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14 February 2020

Croatian Undersea World (Series IV)

Croatia: Croatian Undersea World – Series IV, 14 February 2020. Images from Hrvatska pošta.

CROATIAN UNDERSEA WORLD IV
Type: D
Motifs: yellow gorgonian (Eunicella cavolini) smooth sea star (Hacelia attenuata) sea orange (Suberites domuncula) The postage stamps have been issued in 50-stamp sheets and the Croatian Post has also issued a First Day Cover (FDC).
Date: 14/2/2020

CROATIAN UNDERSEA WORLD IV, Sea Orange

Number: 1269
Value: 0.20 HRK
Design: Alenka Lalić, designer from Zagreb
Photo: Dalibor Andres
Size: 29.82 x 35.50 mm
Paper: white 102 g, gummed
Perforation: Comb,14
Technique: Multicolored Offsetprint
Printed by: AKD d.o.o., Zagreb
Date of issue: 14/2/2020
Quantity: 100,000

Sea orange (Suberites domuncula) is almost always found in symbiosis with a hermit crab. Their cohabitation begins in the early life phase of the hermit crab. A young crab inhabits an empty marine gastropod shell, to which the sponge larva then attaches. The sponge grows and it overgrows the gastropod shell over time. Since the crab still grows, the shell becomes too small for him, so he abandons it, inhabiting the inside of the sponge. Although abandoned, the gastropod shell still remains within the sponge. Thus the sponge becomes the home to the crab, always matching its dimensions through its growth. In addition, the sponge produces toxins so there are no animals that feed on it, protecting in that way the hermit crab as well. The symbiosis is also beneficial for the sponge in several ways. The crab transports it to various places, providing it with better conditions to obtain food from sea water; in case of danger it flees together with the sponge. The sponge usually reaches 5 cm in diameter. Its colouring is mostly light orange, but it can also be blue, white, brown, yellow or it can feature a combination of colours. As a response to stress, it can shrink to less than 50% of its volume. It can often be found in northern Adriatic, on sandy and muddy seabeds, where it was first described as a species in 1792.

CROATIAN UNDERSEA WORLD IV, Yellow Gorgonian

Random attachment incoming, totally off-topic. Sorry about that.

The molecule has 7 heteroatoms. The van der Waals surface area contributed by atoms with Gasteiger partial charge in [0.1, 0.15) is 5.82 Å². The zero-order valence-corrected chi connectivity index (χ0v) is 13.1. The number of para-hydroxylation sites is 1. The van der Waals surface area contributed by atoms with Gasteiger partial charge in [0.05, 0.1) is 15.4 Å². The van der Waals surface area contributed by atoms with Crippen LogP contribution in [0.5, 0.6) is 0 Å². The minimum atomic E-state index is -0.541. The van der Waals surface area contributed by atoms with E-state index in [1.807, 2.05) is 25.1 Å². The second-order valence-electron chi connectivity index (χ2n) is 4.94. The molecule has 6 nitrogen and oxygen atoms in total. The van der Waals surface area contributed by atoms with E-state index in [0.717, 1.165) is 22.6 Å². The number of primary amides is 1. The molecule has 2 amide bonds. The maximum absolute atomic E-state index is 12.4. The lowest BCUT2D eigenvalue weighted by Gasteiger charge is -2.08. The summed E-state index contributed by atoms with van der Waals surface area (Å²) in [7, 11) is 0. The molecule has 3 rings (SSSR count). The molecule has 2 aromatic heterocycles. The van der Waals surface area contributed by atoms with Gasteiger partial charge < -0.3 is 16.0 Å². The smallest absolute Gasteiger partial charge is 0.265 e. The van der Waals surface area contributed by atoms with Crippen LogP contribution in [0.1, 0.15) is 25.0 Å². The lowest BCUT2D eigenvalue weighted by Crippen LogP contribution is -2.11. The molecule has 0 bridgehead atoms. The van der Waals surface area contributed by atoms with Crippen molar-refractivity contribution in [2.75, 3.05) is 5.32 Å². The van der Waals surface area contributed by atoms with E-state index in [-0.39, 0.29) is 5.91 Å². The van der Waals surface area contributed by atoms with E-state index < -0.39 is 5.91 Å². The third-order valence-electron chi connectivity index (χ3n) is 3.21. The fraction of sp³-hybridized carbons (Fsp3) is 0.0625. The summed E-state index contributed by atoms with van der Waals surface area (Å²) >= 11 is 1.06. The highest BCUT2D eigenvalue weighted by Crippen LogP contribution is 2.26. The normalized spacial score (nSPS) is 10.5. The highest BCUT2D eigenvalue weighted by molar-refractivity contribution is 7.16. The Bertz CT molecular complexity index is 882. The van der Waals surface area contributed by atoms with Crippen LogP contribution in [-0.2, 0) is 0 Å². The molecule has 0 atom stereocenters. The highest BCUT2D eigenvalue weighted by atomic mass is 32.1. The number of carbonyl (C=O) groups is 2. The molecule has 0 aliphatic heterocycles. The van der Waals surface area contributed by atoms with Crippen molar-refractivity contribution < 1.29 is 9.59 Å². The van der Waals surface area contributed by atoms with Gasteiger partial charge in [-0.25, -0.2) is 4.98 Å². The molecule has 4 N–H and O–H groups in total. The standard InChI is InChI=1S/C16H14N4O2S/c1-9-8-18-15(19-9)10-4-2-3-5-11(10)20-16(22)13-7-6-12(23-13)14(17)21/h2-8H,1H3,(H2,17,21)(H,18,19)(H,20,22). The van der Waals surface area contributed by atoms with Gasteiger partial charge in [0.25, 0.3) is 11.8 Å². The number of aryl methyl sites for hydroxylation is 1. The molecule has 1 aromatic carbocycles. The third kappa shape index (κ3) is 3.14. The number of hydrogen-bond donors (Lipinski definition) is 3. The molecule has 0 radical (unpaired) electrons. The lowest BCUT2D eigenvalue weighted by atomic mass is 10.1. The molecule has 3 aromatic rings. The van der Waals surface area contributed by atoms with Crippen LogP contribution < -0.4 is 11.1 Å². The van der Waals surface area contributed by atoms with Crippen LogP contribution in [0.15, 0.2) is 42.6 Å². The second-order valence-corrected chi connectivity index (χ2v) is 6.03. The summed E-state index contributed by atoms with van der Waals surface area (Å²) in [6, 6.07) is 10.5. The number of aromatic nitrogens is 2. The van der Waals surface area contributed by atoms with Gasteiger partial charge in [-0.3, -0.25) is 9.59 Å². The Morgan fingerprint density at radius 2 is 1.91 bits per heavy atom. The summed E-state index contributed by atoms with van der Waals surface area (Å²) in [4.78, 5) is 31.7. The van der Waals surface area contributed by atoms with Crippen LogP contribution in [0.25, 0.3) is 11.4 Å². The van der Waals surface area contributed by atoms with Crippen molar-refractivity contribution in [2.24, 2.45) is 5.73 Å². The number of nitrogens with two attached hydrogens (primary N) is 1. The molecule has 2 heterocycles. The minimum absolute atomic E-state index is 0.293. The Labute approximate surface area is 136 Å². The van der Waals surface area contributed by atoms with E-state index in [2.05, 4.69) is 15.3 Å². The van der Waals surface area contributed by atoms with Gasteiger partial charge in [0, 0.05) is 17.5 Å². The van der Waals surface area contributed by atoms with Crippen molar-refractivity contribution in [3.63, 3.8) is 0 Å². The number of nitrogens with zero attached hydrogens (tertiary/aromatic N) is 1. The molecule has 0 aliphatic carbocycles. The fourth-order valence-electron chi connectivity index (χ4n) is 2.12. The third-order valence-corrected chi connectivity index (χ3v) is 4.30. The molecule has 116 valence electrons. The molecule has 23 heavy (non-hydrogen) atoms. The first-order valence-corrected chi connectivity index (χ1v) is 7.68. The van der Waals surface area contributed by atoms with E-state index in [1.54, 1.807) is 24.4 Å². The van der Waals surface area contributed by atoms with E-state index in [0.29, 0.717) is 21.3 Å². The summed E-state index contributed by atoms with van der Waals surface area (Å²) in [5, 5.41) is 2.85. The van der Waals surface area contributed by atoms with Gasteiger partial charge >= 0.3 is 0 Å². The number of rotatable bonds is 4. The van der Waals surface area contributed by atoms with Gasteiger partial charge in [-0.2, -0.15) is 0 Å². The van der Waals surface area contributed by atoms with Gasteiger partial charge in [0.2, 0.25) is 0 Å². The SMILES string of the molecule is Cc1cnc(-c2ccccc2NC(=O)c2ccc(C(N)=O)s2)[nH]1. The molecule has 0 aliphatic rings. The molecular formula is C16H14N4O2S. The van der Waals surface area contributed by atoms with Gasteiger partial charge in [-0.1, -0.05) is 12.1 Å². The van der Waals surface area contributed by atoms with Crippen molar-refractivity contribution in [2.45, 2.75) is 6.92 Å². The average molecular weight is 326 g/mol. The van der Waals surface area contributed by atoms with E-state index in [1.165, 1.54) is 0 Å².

Number: 1270
Value: 0.50 HRK
Design: Alenka Lalić, designer from Zagreb
Photo: Dalibor Andres
Size: 29.82 x 35.50 mm
Paper: white 102 g, gummed
Perforation: Comb,14
Technique: Multicolored Offsetprint
Printed by: AKD d.o.o., Zagreb
Date of issue: 14/2/2020
Quantity: 

Yellow gorgonian (Eunicella cavolini), is a coral that belongs to the Gorgoniidae family, widely spread in the Mediterranean Sea. The multi-branches colony, up to 50 cm in height, consists of thousands of interconnected tiny polyps approximately 2 mm in length. The branches are short and about 3 mm thick. The colony grows in a single plane, always perpendicular to the direction of the sea current. This is the best position to filter sea water, from which polyps collect plankton and organic matter using their tentacles. The colonies inhabit vertical segments of the seabed, with their depth ranging from 15 to 120 metres. Yellow gorgonian is unisexual and reaches maturity at about 15 years of age. Polyps in male colonies liberate sperm into the water and the eggs are fertilised inside female polyps. The fertilised eggs are then released into the sea and they drift in the current for one to four weeks. When they settle on suitable surface at the end of their journey, they develop into a new colony with the growth rate of only 1 to 3 cm per year. It is believed that yellow gorgonian has a lifespan of more than 25 years. In the Mediterranean Sea, colonies inhabited by more than 180 individuals per square metre were recorded. Their density is smaller in Croatian part of the Adriatic Sea, reaching some 20 individuals per square metre. Today, the yellow gorgonian is a protected species in Croatia, nevertheless susceptible to detrimental human influence. It is often destroyed by fishing gear, especially nets. The underwater temperature anomalies as consequence of the global climate change represent the biggest threat to its survival.

CROATIAN UNDERSEA WORLD IV, Smooth Sea Star

Number: 1271
Value: 10.00 HRK
Design: Alenka Lalić, designer from Zagreb
Photo: Dalibor Andres
Size: 29.82 x 35.50 mm
Paper: white 102 g, gummed
Perforation: Comb,14
Technique: Multicolored Offsetprint
Printed by: AKD d.o.o., Zagreb
Date of issue: 14/2/2020
Quantity: 200,000

Smooth sea star (Hacelia attenuata) is a species we know little about. It is a thermophilic organism that prefers warm seas. Due to that, it is widespread in the Adriatic Sea only in its central and southern part. It can often be found in the vicinity of the outer islands – Vis, Lastovo and Mljet. It can be found in sea starting from the surface to the depth of 150 metres, at rocky soil, often in coralligenous communities, also penetrating the undersea caves. It is unknown what does it feed on, but it is likely a predator like the majority of sea stars, preying on benthic invertebrates, such as molluscs and gastropods. It spans up to 30 cm in diameter. It is predominantly bright red, with occasional occurrence of yellow specimens. The name of the species, attenuata, is related to the shape of its arms, which end in narrow tips. When in danger, it sheds some of its arms that can regenerate and create a new sea star. When the regrowing of the new limbs begins, the sea star looks like the drawing of a comet, thus giving it the so-called comet form. Ante Žuljević, senior research scientist Institute of oceanography and fisheries.

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